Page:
Wolves in the Throne Room – Primordial Arcana Review

Wolves in the Throne Room is an important band for me. When I was just getting into black metal, I found my way to the early albums in the band’s discography, which demonstrated to me the intrinsic and glorious bond black metal has with nature. I was absolutely captivated and I still consider the trilogy of Diadem of 12 Stars, Two Hunters and Black Cascade to be one of the strongest in black metal’s catalog. While I may be less enamored with the later albums (Thrice Woven, apart from its thunderous opener, left me cold), I feel a very close affinity with the band, and any new release is a very big deal to this reviewer. So when Primordial Arcana appeared, I greedily snatched it up. Early singles were promising, there was real bite to the black metal, and the texture seemed both natural and frosty. Which is how I like my black metal and my editors. Twenty spins later, has Primordial Arcana lived up to its early promise? Or are Wolves in the Throne Room in terminal decline after being together for nearly twenty years?

For those who are unfamiliar with this iconic band (and if so, get thee to Bandcamp and download Two Hunters immediately), Wolves in the Throne Room play a brand of atmospheric black metal in the vein of Agalloch, Weakling, and Panopticon. The founding Weaver brothers have always managed to inject a very personal touch to their material, which reflects their joy of nature and contempt for modernity. There’s also a uniquely American flavor and sensibility to their music, which separates the material from their European counterparts. Recorded and mixed by the band members themselves, in their own studio, in the middle of the woods, Primordial Arcana reflects their desire to keep their sound as natural as possible, stripped of everything that separates it from its roots. In this respect, it shares a spiritual home with Bon Iver’s For Emma, Forever Ago, and (bear with me), Taylor Swift’s evermore. As a result, this is atmospheric black metal at its most organic and entrancing.

The great strength of Primordial Arcana is the connection the Weaver brothers have managed to build between frosty, furious black metal and the beauty of the Washington land they so obviously adore. Wolves in the Throne Room albums have always focused on black metal’s intrinsic connection to nature, with all the beauty and ugliness that that entails. Primordial Arcana feels like a distillation of this aim. While no great shifts have occurred in the band’s sound, Wolves manage to successfully blend the early fury of Two Hunters with the more magisterial ambiance of Celestite. Whether a plucked string in “Spirit of Lightning,” a gentle flute in “Eostre,” the beauty of “Underworld Aurora,” or the confident use of synthesizers throughout (a Wolves strength since Diadem of the 12 Stars), Primordial Arcana sounds earthy and marvelous. But it requires a level of concentration and buy-in from the listener. For these tracks to work, you need to immerse yourself in the sound.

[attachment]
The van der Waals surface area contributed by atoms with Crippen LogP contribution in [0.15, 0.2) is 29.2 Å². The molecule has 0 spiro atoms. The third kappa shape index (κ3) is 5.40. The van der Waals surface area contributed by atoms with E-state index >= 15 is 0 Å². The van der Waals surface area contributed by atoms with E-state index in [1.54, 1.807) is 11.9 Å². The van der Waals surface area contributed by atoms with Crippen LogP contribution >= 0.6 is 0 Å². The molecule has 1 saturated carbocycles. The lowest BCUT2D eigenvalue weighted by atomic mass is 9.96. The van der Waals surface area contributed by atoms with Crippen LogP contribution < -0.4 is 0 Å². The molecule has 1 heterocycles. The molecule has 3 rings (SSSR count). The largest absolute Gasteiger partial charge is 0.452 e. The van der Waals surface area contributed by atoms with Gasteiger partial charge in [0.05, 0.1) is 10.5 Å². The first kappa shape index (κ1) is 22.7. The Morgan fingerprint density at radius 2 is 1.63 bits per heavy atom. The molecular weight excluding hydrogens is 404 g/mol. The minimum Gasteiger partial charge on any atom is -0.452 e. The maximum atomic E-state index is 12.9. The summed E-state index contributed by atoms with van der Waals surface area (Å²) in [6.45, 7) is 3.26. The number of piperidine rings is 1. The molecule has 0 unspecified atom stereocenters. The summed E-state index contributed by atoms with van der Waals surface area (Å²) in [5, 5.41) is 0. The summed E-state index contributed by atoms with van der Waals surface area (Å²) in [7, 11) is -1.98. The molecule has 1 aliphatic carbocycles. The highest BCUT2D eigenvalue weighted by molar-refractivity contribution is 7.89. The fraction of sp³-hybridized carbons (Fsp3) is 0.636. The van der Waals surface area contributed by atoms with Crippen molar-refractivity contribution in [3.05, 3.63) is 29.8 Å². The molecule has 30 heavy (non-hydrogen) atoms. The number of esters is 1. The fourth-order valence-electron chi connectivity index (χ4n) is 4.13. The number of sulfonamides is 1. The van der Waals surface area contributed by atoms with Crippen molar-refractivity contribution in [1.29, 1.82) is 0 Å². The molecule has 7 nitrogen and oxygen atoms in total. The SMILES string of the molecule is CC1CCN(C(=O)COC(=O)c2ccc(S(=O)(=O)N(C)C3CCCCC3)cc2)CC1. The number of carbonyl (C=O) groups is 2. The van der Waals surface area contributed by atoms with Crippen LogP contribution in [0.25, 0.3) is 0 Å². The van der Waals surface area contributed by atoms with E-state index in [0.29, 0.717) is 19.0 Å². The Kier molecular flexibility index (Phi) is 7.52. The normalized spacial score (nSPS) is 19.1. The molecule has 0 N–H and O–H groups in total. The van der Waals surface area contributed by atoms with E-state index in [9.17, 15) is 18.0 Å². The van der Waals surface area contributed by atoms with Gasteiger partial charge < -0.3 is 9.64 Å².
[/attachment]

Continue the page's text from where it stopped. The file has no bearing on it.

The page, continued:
There are some minor issues that hold Primordial Arcana back, however. Wolves in the Throne Room have never been a band that rushed their work, but early albums were pervaded by a clear sense of purpose; the Weavers’ fury ensured that momentum was never lost. Primordial Arcana feels like you’re joining them for a walk in the woods, where the goal is to admire the beauty, not to get to a destination. This probably reflects the more mature mindset of the band and isn’t a criticism per se; the beauty is undeniably entrancing. But listeners yearning for the galloping thunder of Black Cascade may find the languid pace, especially in the middle third, at times frustrating. This is exacerbated by material that sometimes just isn’t as consistently strong as previous albums, with “Through Eternal Fields,” in particular, occasionally dragging.

Overall, Primordial Arcana is a mature and highly enjoyable collection from Wolves in the Throne Room. While not perfect, and not quite reaching the heights of those early, seminal works, it is perhaps the purest distillation of their new sound that began with Celestial Lineage. It reflects an aesthetic deeply rooted in the spirituality of nature, and, in the right context, it works beautifully. Be warned, however: this is not an album for laptop speakers while you rush to complete an assignment in artificial, glaring, office light. Rather, take this for a whirl on a dark evening, in your favorite patch of nature, with your relaxing beverage/substance of choice. Close your eyes. Breathe it in. Maybe you’ll simply hear an enjoyable collection of black metal songs. But if you pay close attention, you may just discern a distant voice, carried on the wind, that you haven’t heard in far too long.

 


Rating: 3.5/5.0
DR: 7 | Format Reviewed: 320 kbps mp3
Label: Relapse Records
Websites: wolvesinthethroneroom.bandcamp.com/  |  facebook.com/wolvesinthethroneroom
Released Worldwide: August 20th, 2021

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